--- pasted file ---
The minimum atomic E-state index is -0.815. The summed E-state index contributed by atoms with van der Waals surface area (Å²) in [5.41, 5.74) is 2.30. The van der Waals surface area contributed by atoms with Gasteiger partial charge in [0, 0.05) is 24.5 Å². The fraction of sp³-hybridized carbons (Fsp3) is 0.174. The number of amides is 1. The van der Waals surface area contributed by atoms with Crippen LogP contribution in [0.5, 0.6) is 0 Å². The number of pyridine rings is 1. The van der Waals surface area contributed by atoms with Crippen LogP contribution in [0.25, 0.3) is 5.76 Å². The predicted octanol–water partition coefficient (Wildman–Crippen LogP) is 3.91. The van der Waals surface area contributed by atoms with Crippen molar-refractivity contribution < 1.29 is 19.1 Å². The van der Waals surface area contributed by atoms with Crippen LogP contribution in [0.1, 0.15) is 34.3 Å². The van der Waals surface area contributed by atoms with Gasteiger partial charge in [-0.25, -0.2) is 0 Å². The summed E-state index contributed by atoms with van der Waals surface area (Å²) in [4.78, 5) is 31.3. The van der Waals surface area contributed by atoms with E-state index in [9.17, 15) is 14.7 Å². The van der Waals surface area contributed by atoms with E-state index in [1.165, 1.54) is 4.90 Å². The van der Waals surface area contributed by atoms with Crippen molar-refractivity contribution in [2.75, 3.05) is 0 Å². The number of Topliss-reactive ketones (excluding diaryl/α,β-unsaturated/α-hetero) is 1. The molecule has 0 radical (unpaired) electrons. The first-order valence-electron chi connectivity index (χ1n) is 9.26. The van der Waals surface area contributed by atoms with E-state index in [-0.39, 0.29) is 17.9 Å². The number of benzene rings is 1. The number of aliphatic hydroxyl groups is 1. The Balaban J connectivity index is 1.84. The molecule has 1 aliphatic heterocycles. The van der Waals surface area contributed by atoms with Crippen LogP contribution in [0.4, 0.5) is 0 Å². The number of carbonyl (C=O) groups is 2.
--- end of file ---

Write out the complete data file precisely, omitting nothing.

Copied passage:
The minimum atomic E-state index is -0.815. The summed E-state index contributed by atoms with van der Waals surface area (Å²) in [5.41, 5.74) is 2.30. The van der Waals surface area contributed by atoms with Gasteiger partial charge in [0, 0.05) is 24.5 Å². The fraction of sp³-hybridized carbons (Fsp3) is 0.174. The number of amides is 1. The van der Waals surface area contributed by atoms with Crippen LogP contribution in [0.5, 0.6) is 0 Å². The number of pyridine rings is 1. The van der Waals surface area contributed by atoms with Crippen LogP contribution in [0.25, 0.3) is 5.76 Å². The predicted octanol–water partition coefficient (Wildman–Crippen LogP) is 3.91. The van der Waals surface area contributed by atoms with Crippen molar-refractivity contribution < 1.29 is 19.1 Å². The van der Waals surface area contributed by atoms with Crippen LogP contribution in [0.1, 0.15) is 34.3 Å². The van der Waals surface area contributed by atoms with Gasteiger partial charge in [-0.25, -0.2) is 0 Å². The summed E-state index contributed by atoms with van der Waals surface area (Å²) in [4.78, 5) is 31.3. The van der Waals surface area contributed by atoms with E-state index in [9.17, 15) is 14.7 Å². The van der Waals surface area contributed by atoms with E-state index in [1.165, 1.54) is 4.90 Å². The van der Waals surface area contributed by atoms with Crippen molar-refractivity contribution in [2.75, 3.05) is 0 Å². The number of Topliss-reactive ketones (excluding diaryl/α,β-unsaturated/α-hetero) is 1. The molecule has 0 radical (unpaired) electrons. The first-order valence-electron chi connectivity index (χ1n) is 9.26. The van der Waals surface area contributed by atoms with E-state index in [-0.39, 0.29) is 17.9 Å². The number of benzene rings is 1. The number of aliphatic hydroxyl groups is 1. The Balaban J connectivity index is 1.84. The molecule has 1 aliphatic heterocycles. The van der Waals surface area contributed by atoms with Crippen LogP contribution in [0.4, 0.5) is 0 Å². The number of carbonyl (C=O) groups is 2.